Steven B. Wilson
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History was made in more than one way at Circuit of The Americas this weekend. Not only was the INDYCAR Classic the first NTT IndyCar Series race conducted at the track, but Colton Herta became the youngest driver to win an Indy car event when he took the checkered flag on Sunday.
The beneficiary of an opportune full-course caution period, Herta led the final 15 laps and won by 2.7182 seconds over Josef Newgarden. At 18 years, 11 months, 25 days old, the second-generation driver became the youngest to ever win an Indy car race, breaking the mark previously held by Graham Rahal, who was 19 years, 3 months, 2 days when he won at St. Petersburg in 2008.
INDYCAR CLASSIC: Official results
Sunday's race was just the third in the NTT IndyCar Series for Herta, who finished second in the 2018 Indy Lights presented by Cooper Tires championship before moving up to Harding Steinbrenner Racing this year. Herta was humbled to join the list of Indy car race winners that includes his father, Bryan, who won four times in a 12-year Indy car career and is now co-owner and race strategist for the car driven by Marco Andretti.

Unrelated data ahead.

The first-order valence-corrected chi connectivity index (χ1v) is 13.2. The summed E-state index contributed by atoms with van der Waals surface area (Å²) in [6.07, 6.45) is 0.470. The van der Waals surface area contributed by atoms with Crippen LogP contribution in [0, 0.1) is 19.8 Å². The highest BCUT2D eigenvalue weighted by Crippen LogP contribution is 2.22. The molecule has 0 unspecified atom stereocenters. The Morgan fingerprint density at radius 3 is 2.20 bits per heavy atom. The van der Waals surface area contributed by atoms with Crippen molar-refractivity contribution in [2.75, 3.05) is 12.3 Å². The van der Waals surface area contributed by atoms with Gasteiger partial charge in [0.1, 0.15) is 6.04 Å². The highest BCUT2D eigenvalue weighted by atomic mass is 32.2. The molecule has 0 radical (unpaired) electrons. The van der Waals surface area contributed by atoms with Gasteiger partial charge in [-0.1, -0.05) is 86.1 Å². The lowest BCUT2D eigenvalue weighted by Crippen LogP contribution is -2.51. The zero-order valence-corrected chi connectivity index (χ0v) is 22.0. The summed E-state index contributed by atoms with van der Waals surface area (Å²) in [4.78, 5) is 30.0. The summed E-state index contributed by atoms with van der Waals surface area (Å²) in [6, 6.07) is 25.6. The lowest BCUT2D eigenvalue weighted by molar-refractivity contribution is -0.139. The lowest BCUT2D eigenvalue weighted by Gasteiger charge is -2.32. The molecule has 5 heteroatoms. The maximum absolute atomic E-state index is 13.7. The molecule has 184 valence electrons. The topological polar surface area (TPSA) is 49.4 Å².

"Just to be up with the names of people that have won (a) race, I'm going to live and die an Indy car winner, which is spectacular in itself," Herta said. "Yeah, it's a great record at a young age. To be standing up here kind of feels surreal.
"We were not expecting (to win). I think we were going to get a podium (top-three finish) - I think we had the pace for that - but holy crap, man! ... It's spectacular!"
Driving the No. 88 Harding Steinbrenner Racing Honda, Colton Herta started the 60-lap race on the 20-turn, 3.41-mile permanent road course in fourth position. Pole sitter Will Power dominated the first three-quarters of the race, leading every lap under green-flag conditions until the only full-course yellow waved on Lap 44 after James Hinchcliffe and Felix Rosenqvist made contact, sending the latter's car careening into the barrier on the inside of Turn 19 at the entrance to pit lane.